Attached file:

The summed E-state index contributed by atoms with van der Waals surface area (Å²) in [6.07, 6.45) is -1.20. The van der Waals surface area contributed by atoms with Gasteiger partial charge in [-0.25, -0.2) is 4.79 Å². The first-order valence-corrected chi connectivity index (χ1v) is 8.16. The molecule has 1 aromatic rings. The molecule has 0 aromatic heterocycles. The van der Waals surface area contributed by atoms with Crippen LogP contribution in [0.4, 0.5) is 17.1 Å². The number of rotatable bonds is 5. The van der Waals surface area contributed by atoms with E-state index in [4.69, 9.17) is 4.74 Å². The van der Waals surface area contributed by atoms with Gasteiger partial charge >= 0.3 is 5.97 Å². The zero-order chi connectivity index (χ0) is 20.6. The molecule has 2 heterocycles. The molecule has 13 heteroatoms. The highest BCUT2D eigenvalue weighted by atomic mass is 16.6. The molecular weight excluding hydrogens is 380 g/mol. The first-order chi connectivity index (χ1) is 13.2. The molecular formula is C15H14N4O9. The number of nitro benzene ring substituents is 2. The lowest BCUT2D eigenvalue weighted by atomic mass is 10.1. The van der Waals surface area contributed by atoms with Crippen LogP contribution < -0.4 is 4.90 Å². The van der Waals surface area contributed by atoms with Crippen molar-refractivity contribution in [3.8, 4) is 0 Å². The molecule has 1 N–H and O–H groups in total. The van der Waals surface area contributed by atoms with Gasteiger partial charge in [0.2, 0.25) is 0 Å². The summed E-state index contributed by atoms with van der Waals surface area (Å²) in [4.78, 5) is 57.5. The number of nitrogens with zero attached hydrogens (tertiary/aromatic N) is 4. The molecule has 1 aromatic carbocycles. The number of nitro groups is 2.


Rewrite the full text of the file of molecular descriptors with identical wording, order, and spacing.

The summed E-state index contributed by atoms with van der Waals surface area (Å²) in [6.07, 6.45) is -1.20. The van der Waals surface area contributed by atoms with Gasteiger partial charge in [-0.25, -0.2) is 4.79 Å². The first-order valence-corrected chi connectivity index (χ1v) is 8.16. The molecule has 1 aromatic rings. The molecule has 0 aromatic heterocycles. The van der Waals surface area contributed by atoms with Crippen LogP contribution in [0.4, 0.5) is 17.1 Å². The number of rotatable bonds is 5. The van der Waals surface area contributed by atoms with E-state index in [4.69, 9.17) is 4.74 Å². The van der Waals surface area contributed by atoms with Gasteiger partial charge >= 0.3 is 5.97 Å². The zero-order chi connectivity index (χ0) is 20.6. The molecule has 2 heterocycles. The molecule has 13 heteroatoms. The highest BCUT2D eigenvalue weighted by atomic mass is 16.6. The molecular weight excluding hydrogens is 380 g/mol. The first-order chi connectivity index (χ1) is 13.2. The molecular formula is C15H14N4O9. The number of nitro benzene ring substituents is 2. The lowest BCUT2D eigenvalue weighted by atomic mass is 10.1. The van der Waals surface area contributed by atoms with Crippen LogP contribution < -0.4 is 4.90 Å². The van der Waals surface area contributed by atoms with Crippen molar-refractivity contribution in [3.8, 4) is 0 Å². The molecule has 1 N–H and O–H groups in total. The van der Waals surface area contributed by atoms with Gasteiger partial charge in [0.2, 0.25) is 0 Å². The summed E-state index contributed by atoms with van der Waals surface area (Å²) in [4.78, 5) is 57.5. The number of nitrogens with zero attached hydrogens (tertiary/aromatic N) is 4. The molecule has 1 aromatic carbocycles. The number of nitro groups is 2.